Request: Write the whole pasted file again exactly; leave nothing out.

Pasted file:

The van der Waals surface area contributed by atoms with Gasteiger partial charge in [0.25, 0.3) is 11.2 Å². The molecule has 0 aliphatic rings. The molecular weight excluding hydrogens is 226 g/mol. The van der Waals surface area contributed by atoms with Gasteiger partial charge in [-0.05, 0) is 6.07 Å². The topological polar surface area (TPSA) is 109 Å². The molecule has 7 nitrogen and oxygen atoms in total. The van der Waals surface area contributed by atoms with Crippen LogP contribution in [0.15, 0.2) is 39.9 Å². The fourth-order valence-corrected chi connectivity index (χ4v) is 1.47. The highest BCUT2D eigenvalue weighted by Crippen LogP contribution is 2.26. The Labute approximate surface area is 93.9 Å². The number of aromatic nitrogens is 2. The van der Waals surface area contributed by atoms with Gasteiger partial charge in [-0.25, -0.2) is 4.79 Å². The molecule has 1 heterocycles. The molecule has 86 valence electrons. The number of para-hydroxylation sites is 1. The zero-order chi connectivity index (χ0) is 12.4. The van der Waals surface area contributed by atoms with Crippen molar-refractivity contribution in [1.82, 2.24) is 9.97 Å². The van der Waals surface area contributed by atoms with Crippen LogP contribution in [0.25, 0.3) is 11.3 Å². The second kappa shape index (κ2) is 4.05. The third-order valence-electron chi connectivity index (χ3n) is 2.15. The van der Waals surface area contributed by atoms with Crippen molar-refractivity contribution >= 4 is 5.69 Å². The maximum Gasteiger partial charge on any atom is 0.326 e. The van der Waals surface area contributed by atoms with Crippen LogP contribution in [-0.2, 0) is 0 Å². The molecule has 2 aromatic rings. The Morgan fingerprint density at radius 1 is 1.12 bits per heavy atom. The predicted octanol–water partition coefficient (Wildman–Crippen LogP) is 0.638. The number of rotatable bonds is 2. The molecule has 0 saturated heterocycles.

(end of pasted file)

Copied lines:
The van der Waals surface area contributed by atoms with Gasteiger partial charge in [0.25, 0.3) is 11.2 Å². The molecule has 0 aliphatic rings. The molecular weight excluding hydrogens is 226 g/mol. The van der Waals surface area contributed by atoms with Gasteiger partial charge in [-0.05, 0) is 6.07 Å². The topological polar surface area (TPSA) is 109 Å². The molecule has 7 nitrogen and oxygen atoms in total. The van der Waals surface area contributed by atoms with Crippen LogP contribution in [0.15, 0.2) is 39.9 Å². The fourth-order valence-corrected chi connectivity index (χ4v) is 1.47. The highest BCUT2D eigenvalue weighted by Crippen LogP contribution is 2.26. The Labute approximate surface area is 93.9 Å². The number of aromatic nitrogens is 2. The van der Waals surface area contributed by atoms with Gasteiger partial charge in [-0.25, -0.2) is 4.79 Å². The molecule has 1 heterocycles. The molecule has 86 valence electrons. The number of para-hydroxylation sites is 1. The zero-order chi connectivity index (χ0) is 12.4. The van der Waals surface area contributed by atoms with Crippen molar-refractivity contribution in [1.82, 2.24) is 9.97 Å². The van der Waals surface area contributed by atoms with Crippen LogP contribution in [0.25, 0.3) is 11.3 Å². The second kappa shape index (κ2) is 4.05. The third-order valence-electron chi connectivity index (χ3n) is 2.15. The van der Waals surface area contributed by atoms with Crippen molar-refractivity contribution >= 4 is 5.69 Å². The maximum Gasteiger partial charge on any atom is 0.326 e. The van der Waals surface area contributed by atoms with Crippen LogP contribution in [-0.2, 0) is 0 Å². The molecule has 2 aromatic rings. The Morgan fingerprint density at radius 1 is 1.12 bits per heavy atom. The predicted octanol–water partition coefficient (Wildman–Crippen LogP) is 0.638. The number of rotatable bonds is 2. The molecule has 0 saturated heterocycles.